Carver on Best Methods for Feeding Livestock
[T]he heart of Carver’s conservation ethic rested in his conviction that waste is anathema—a conviction that was rooted to a large degree in his understanding of ecological principles. Looking at the larger society of the South—and the nation—Carver concluded: ‘As a rule we are wasteful; we do not know how to save.’ For Carver, agriculture could be properly conducted (and, for that matter, natural resources could be wisely consumed) only with an abhorrence of waste. Thus, as farmers became aware of how the Creator had arranged the ‘mutual relationship of the animal, mineral and vegetable kingdoms,’ they could not help but recognize ways to make use of materials they had previously discarded or overlooked: swamp much would become fertilizer, the region’s clays dyes for whitewash and paint; cow pea vines might become animal fodder and tomato vines serve as a source of dyes for fabric; weeds would become vegetables, and corn shucks, rugs.
Hersey, M. (2006). "Hints and suggestions to farmers: George Washington Carver and rural conservation in the south." Environmental History, 11(2), pp. 251-252. Retrieved from: https://www.jstor.org/stable/3986231.
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"In this beautiful Southland of ours, with so many natural resources, and the repeated failures of the North, East and West to supply the ever-increasing demand for pork, dairy products, etc., has led us to turn much of our attention in this direction.
The great quantity of acorns produced in our oak forests, which have been hitherto practically a waste product, forms the subject of this Bulletin.
I presume that acorns have been used as an article of food ever since their production and that of the animals to eat them, and man has used them in a half-unconscious way, from the time America’s first settlers recognized the food value of the wild hog.
It did not take these sturdy colonists long to learn that the meat of the wild hog was fattest and sweetest when the mast (or acorns) were plentiful, as they were then and are now frequently called."
"Of all the get-rich-quick schemes there is probably none more productive of delusion than that of poultry raising on paper. And yet, with the proper facilities and applied intelligence, possibly more handsome returns can be had from poultry than any other industry in proportion to the amount of capital invested and the readiness with which results can be obtained.
There is an idea prevalent that poultry cannot be successfully raised in the South. This saying has been so oft repeated and the apparent truth so universally verified 1 that the majority of our people believe it and make but little or no effort to prove it false.
Years of costly experimentation and investigation have improved many of the apparent unsurmountable obstacles, so that there remains no doubt as to its possibilities. Tt is therefore the purpose of this bulletin to set forth, in as clear and concise a way as possible, a number of rules and suggestions which, if carried out, will enable an amateur to successfully grapple with this problem.
It is hard to conceive of a great state with 223,220 farms, aggregating 20,685,427 acres, with a grand total of only 5,186,536 fowl of all kinds and ages upon these farms, which would mean, in round numbers, 23 fowl to the farm, or about 4 fowl to the acre."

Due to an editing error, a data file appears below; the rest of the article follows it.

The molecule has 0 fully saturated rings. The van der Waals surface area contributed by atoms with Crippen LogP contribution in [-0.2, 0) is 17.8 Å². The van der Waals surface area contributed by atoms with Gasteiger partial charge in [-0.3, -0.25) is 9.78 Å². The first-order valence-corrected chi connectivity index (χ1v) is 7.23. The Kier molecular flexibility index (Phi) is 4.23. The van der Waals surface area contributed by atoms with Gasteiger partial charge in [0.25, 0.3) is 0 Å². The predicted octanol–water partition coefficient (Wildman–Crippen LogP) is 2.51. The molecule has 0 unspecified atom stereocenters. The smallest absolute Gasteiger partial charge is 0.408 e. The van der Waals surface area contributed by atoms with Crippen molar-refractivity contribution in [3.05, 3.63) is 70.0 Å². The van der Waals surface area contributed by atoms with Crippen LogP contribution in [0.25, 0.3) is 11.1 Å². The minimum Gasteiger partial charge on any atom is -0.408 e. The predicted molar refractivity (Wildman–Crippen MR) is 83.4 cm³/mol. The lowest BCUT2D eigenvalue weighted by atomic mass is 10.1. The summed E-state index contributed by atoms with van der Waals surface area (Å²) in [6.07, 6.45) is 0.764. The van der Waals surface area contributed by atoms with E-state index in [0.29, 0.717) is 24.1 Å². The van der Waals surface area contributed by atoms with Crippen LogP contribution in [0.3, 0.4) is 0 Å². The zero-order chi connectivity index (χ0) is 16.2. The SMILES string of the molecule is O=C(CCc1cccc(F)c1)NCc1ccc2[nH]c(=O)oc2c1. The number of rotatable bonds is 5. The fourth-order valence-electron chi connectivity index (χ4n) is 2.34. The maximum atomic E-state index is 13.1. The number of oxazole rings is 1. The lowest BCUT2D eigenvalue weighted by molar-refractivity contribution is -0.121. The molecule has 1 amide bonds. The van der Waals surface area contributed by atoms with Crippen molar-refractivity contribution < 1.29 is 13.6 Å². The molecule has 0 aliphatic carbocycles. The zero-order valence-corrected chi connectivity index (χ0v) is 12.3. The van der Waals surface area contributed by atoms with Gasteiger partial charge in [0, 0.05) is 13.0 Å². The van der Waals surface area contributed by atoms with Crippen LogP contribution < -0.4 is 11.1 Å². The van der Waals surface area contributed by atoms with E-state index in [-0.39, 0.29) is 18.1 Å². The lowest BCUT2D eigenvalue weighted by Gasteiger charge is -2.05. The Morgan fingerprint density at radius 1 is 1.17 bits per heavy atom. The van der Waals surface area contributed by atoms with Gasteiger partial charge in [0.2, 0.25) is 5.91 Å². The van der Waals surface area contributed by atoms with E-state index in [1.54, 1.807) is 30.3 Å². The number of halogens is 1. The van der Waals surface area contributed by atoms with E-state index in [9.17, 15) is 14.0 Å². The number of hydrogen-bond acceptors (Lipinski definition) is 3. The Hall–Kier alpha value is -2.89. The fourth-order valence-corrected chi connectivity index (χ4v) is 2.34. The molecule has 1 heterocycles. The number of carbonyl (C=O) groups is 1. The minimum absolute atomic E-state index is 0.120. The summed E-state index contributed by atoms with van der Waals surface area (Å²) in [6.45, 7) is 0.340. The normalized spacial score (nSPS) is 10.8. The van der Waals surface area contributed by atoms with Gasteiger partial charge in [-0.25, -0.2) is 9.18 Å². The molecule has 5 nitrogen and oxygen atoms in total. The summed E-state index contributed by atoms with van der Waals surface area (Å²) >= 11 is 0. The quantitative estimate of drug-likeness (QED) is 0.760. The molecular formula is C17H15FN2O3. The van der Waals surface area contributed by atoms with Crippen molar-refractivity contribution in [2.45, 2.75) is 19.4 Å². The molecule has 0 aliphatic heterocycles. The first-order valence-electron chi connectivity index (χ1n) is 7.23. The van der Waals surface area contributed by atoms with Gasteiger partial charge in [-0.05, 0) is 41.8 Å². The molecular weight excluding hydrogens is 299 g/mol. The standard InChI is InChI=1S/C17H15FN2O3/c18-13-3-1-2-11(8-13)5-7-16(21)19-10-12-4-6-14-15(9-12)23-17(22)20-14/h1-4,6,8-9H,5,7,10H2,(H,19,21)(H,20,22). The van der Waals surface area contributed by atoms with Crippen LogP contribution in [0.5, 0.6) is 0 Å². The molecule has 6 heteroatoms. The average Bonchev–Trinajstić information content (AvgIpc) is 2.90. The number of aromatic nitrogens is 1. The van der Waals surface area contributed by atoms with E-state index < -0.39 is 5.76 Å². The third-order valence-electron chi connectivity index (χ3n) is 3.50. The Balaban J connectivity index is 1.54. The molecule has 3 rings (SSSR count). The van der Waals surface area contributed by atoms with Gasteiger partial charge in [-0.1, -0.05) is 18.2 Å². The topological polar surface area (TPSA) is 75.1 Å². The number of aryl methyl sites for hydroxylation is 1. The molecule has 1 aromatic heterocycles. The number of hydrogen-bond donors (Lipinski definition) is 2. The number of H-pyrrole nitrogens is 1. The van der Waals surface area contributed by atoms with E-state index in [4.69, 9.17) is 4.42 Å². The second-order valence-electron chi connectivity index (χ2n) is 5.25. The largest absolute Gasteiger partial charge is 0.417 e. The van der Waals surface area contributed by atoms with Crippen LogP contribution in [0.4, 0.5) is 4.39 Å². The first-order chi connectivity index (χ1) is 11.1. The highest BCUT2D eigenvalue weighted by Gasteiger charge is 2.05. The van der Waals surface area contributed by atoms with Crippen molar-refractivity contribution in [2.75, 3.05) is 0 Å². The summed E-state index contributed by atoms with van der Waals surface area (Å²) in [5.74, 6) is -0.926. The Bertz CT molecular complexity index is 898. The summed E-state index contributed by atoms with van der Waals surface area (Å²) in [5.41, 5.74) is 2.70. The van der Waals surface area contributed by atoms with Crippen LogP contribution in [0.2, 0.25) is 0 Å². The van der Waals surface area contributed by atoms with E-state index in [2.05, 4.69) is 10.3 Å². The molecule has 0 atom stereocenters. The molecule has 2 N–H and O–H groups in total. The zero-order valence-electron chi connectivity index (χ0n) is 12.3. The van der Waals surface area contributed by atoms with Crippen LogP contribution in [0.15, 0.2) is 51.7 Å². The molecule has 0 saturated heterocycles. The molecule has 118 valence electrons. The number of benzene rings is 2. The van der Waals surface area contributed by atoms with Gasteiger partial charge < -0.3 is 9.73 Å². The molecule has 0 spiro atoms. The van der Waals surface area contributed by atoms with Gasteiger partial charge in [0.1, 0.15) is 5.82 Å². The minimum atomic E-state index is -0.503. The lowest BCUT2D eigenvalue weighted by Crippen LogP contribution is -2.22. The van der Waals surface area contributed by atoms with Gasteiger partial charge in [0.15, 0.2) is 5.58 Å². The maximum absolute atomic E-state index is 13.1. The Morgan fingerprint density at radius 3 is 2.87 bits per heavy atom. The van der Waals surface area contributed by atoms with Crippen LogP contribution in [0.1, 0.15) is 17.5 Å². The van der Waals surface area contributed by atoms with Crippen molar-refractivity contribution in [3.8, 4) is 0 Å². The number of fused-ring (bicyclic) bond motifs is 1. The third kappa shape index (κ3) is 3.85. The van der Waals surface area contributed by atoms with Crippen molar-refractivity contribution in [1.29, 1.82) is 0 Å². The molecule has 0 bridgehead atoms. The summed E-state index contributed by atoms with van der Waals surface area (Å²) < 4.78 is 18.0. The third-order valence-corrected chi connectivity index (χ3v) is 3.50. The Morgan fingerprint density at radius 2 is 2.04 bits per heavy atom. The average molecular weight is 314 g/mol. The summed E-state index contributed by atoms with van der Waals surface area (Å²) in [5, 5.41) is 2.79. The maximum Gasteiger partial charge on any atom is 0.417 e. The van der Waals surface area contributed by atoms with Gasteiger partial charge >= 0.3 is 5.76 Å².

"With sugar cured hams selling for 26 cents per pound, bacon sliced selling for 36 cents per pound, lard selling for 19 cents per pound, and unsmoked white meat selling for 23 cents per pound, it does not require the wisdom of a philosopher to see that the bulk mass of dinner pails must remain only partially filled or entirely empty in so far as the above pork products are concerned.
The all absorbing question is:
(a) Can the above condition be remedied?
(c) In what way?
(d) By learning to raise pigs with little money.
(e) How can this be done?
(f) By studying and beginning at once to carry out the suggestions outlined herein.
(g) Every farmer must realize that the hog is one of the best mortgage lifters on the farm, and can be quickly and easily raised with but little or no cash outlay.
Extensive study leads me to believe that there is not a single spot or section in the entire South that is equal to, much less excel, the natural advantages found here in Macon County, Alabama, for the production of not only choice pork for home consumption but large quantities for market."
"I am confident that no other time has been more favorable than the present for every farmer in Alabama to think seriously and constructively along this line, asking himself the following questions. (I feel equally sure that with the facts before him he will have little or no trouble in deciding what course to take.)
QUESTIONS AND ANSWERS
No. 1. Is live stock necessary to successful farming?
Yes, absolutely. For centuries a good, well-cared for cow was recognized as half of any family’s living, by:
a. Furnishing all the milk, butter, cream, etc., the ordinary family, can use, and if properly cared for a surplus can be had to sell.
b. In addition to the above she should produce a calf every year.
c. According to Brooks, this cow will consume 25 pounds of dry matter per day, which means as a by-product, 96 pounds of manure daily, having an average composition per 1,000 pounds…
It is easy to see that our farm animals are great fertilizer factories, turning out the cheapest and best known product for the permanent building up of the soil. In addition to this farm yard manure there are also many' thousands of tons of the finest fertilizers going to waste all over the South in the form of decaying leaves of the forest and the rich sediment of the swamp, known as “muck.” Every idle moment should be put in gathering up these fertilizers."